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TERRY & THE PIRATES Comanche Boots/Too Close For Comfort Acadia ACAM 8210/8211 (2008)

Terry & The Pirates

Both these albums clearly show the pros and cons of archive recordings in as much as they uncover some forgotten gems and occasional inspirational live moments, but as on these two CD's this has to be offset by some shaky audio quality and frankly a few outings that might have been better left on the shelf.

In that respect Too Close For Comfort offers the best option being a cohesive album with 6 bonus tracks, while Comanche Boots lacks both the material, the audio quality and ultimately offers only a limited amount of John Cipolinna.

And it is the figure of Cipollina who looms large in Terry & The Pirates. For while Greg Douglass provides some incendiary licks and Terry Dolan is consistent in his quavering fiery vocal approach, JC hits both the highs and lows in his playing. It's an inconsistency that can be applied to the band as a whole.

Perhaps it is best to start with the upside. Originally released in 1979, Too Close For Comfort finds Terry & the Pirates flying the flag for some uncompromising rough edged post psychedelic West Coast rocking. For while many of their Bay Area cousins were either usurped into corporate rock or simply faded away, Terry & the Pirates stuck steadfastly to their dream, albeit mainly in the confines of club land.

The opening 'Inlaws & Outlaws' goes back to 1970 and is simply a classic West Coast style rocker. Driven by Nicky Hopkins' sparkling piano lines, fleshed out by Greg Douglass's fuzzy guitar, some folk rock style bv's and the lilting bass of Hutch Hutchinson, the number careers towards a climactic guitar crescendo. If nothing else this album is worth buying just for this track alone although the much later fiery reading of Rodney Crowell's 'Ain't Living Like This' and the feverish 'Rainbow' also impress.

Terry Dolan's vocals on 'Rainbow' were portentously reminiscent of the later New Wave Patty Smith vocal style. In between there are a number of spunky offerings including 'Brown Skin Mo nkey bag' which is a lovely collision of heavy psychelic guitar with punky vocals. And while the mesmerising chiming guitars on the Jackie Wilson's hit 'Higher & Higher' gives you an idea of just how this band could cook on even on the most unlikely material, there's always a tension that suggests they were always teetering on the brink of either inspiration or disaster.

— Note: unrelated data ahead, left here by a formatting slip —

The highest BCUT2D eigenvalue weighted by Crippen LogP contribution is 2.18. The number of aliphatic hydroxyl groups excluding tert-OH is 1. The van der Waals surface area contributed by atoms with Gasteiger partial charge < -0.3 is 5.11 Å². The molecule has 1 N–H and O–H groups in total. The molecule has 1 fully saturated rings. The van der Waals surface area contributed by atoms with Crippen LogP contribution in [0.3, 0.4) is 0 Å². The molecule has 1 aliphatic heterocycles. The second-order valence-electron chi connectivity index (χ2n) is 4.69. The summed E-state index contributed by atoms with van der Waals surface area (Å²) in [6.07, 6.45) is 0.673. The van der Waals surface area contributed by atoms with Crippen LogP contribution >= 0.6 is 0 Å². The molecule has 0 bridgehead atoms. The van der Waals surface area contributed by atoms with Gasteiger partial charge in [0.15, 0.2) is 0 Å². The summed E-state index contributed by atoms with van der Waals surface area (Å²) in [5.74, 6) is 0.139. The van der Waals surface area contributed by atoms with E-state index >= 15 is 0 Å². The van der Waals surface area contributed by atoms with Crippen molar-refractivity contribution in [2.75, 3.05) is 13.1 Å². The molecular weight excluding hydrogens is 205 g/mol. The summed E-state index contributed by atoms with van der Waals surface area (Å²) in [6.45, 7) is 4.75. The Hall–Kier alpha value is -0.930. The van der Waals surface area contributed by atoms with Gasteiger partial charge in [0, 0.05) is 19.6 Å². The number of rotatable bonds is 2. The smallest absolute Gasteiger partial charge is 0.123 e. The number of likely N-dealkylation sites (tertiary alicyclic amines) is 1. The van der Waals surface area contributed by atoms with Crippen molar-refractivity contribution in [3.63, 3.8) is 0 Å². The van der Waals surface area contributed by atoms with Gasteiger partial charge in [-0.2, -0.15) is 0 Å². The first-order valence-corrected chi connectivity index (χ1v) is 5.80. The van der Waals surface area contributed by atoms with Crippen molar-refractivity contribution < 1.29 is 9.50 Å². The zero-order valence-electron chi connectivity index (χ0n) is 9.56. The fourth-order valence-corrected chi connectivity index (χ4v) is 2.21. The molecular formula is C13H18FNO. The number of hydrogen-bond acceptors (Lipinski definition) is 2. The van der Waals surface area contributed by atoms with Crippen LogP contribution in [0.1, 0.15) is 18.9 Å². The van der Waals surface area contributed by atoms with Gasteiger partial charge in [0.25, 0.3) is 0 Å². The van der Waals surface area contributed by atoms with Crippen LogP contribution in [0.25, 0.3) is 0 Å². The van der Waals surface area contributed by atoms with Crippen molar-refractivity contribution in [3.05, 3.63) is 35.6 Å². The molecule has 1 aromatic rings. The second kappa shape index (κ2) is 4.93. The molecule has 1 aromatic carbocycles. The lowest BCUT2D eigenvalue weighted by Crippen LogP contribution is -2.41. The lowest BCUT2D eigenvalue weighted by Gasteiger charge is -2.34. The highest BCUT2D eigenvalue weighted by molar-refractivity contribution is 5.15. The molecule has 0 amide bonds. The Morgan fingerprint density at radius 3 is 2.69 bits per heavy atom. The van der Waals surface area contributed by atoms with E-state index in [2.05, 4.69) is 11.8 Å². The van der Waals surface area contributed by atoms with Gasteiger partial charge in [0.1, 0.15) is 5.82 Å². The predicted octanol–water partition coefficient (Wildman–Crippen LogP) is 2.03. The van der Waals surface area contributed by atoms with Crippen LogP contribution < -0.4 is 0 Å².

On tracks like the early career ballad 'Angie' the band seem to be trying to pursue a more melodic pop route while a decade later the gentle refrain of 'Yes I Do' finds them belatedly pushing in a similarly considered direction. Far more satisfying is the Cipollina led 'Inside Out', complete with a guitar phrase from 'Babe I'm Gonna Leave You'. ****

Terry & The Pirates

Comanche Boots in contrast is more of a jumble as befits a project made up of unreleased studio recordings and demos. Throw in a rough version of Lonny Turner's 'Jungle Love' (later commandeered by Steve Miller) and you have a potentially interesting but uneven proj ect. In spite of the gentle funky opening of 'Cuckoo' complete with an impressive husky vocal performance by Dolan, the album is a mash mash.

The rocking take of Tom T Hall's 'I Can't Dance' is poorly recorded and while Dolan works up some much needed passion and revisits his Patti Smith style phrasing on 'Yankee Son'. It's a rare moment of spark. The title track is a mildly engaging instrumental while Nicky Hopkins' 'unimaginatively titled 'Nick's Tune' feels like filler. And by the time of the modal noodling of 'Truer Than Blue' the music is almost an anathema for all fans who prefer Dolan the firebrand. In short there's nothing worse than a great jam band holding back while they search for songs. There's a welcome lighting of the fuse on the penultimate 'Something To Lose' with a neat acoustic/electric guitar duet, but even the album's selling point of 'Jungle Love' turns out to be a poorly recorded, sloppy outing. File under for collectors only. ***

Review by Pete Feenstra

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***** Out of this world | **** Pretty damn fine |
*** OK, approach with caution unless you are a fan |
** Instant bargain bin fodder | * Ugly. Just ugly

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